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Physician Contract Negotation

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  • Tim
    replied
    “Should I involve the attorney in the pre-offer term sheet?”
    Although not binding, a letter of intent has a purpose which is both parties are in agreement with the terms with the detail contract to follow according to the terms.
    If you don’t understand it, don’t agree. That is one of the key points of a contract review ,regardless who is engaged, educating you on what you are responsible for providing and what you receive in return. You are already in contract negotiations. The LOI terms will be included. Simple solutions are available to keep negotiations going smoothly. For example, start date.
    Crossing the date out and TBD written in. Get help if you need it. Even if zero additional comp or benefits are increased, you need to understand the LOI and contract.

    Leave a comment:


  • jacoavlu
    replied
    I would simply ask for clarification of the term sheet points that you don’t fully understand.

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  • jfoxcpacfp
    replied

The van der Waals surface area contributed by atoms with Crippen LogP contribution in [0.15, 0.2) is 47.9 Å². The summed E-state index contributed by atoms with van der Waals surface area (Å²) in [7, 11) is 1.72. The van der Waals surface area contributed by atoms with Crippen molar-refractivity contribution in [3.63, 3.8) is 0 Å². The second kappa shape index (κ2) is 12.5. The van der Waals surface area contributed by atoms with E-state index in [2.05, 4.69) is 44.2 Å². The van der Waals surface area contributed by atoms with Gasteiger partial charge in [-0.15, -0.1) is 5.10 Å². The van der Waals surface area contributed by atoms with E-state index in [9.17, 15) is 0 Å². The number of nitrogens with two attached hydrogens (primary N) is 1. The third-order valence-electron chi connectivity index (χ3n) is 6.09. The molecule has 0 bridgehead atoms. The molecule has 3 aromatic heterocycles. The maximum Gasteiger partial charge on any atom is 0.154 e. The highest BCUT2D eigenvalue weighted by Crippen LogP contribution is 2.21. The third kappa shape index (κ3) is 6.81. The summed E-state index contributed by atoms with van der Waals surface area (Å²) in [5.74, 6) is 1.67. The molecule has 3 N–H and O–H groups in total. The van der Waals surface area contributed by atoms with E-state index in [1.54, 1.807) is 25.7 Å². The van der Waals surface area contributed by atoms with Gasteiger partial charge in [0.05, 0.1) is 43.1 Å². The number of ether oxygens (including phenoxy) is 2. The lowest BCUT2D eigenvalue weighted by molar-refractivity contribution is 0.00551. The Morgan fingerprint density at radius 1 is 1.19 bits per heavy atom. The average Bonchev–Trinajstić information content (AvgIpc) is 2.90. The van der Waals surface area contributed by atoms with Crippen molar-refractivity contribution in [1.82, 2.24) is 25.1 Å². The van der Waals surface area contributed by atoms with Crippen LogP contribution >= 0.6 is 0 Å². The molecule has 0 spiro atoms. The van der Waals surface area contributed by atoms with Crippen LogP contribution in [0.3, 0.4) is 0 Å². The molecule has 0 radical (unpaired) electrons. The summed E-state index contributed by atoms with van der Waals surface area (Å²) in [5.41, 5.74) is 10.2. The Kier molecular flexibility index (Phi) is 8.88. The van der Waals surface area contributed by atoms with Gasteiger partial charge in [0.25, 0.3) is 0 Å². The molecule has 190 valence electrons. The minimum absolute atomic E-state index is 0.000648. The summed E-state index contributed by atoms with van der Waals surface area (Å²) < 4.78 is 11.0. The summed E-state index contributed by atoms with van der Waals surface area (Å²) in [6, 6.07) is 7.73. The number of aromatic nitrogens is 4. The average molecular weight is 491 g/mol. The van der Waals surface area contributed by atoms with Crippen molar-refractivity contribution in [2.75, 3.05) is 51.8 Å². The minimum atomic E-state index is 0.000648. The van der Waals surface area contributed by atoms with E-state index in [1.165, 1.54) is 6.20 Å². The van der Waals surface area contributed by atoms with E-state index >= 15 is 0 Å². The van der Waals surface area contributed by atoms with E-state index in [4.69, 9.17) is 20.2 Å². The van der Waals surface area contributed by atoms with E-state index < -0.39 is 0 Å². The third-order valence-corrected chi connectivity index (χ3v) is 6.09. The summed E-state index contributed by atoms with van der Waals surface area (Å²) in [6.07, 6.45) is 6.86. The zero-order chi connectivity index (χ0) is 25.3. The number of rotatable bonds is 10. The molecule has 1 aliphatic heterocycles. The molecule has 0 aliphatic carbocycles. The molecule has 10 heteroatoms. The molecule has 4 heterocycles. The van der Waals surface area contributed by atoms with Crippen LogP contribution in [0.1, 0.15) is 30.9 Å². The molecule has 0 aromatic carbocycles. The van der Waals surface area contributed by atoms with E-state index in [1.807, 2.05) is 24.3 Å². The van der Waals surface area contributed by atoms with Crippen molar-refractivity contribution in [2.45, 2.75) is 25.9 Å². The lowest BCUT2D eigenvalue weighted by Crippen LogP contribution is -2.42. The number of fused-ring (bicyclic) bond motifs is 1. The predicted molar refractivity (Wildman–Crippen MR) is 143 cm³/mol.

“That’s silly! A big point of the third party is to absorb all the potential animosity that might arise out of the negotiation process.”

    Until you realize your sweet contract negotiator angered your potential employer and your offer gets pulled. The last two people my group hired that paid a 3rd party got less favorable deals than docs who didn’t.

    If you negotiate reasonably with your potential employer, there’s no reason animosity would arise. And frankly, if making reasonable asks results in a volatile situation, that’s probably a useful tell as to how things will go in the future.

    It’s your money, if it’ll help you sleep at night, spend it. But just like selling a house or investing your money, paying someone doesn’t guarantee better results than you can achieve by yourself.
    Click to expand...


    Do you really think all contracts are black and white? Or that firms that specialize in this area would stay in business if physicians typically had the experience you describe above?

    I believe most of the work CD offers is not in the higher-priced negotiation services, but in contract review, probably the same for Resolve. Why not start there?

    Leave a comment:


  • ZZZ
    replied
    "That’s silly! A big point of the third party is to absorb all the potential animosity that might arise out of the negotiation process."

    Until you realize your sweet contract negotiator angered your potential employer and your offer gets pulled. The last two people my group hired that paid a 3rd party got less favorable deals than docs who didn't.

    If you negotiate reasonably with your potential employer, there's no reason animosity would arise. And frankly, if making reasonable asks results in a volatile situation, that's probably a useful tell as to how things will go in the future.

    It's your money, if it'll help you sleep at night, spend it. But just like selling a house or investing your money, paying someone doesn't guarantee better results than you can achieve by yourself.

    Leave a comment:


  • TravisRADMD
    replied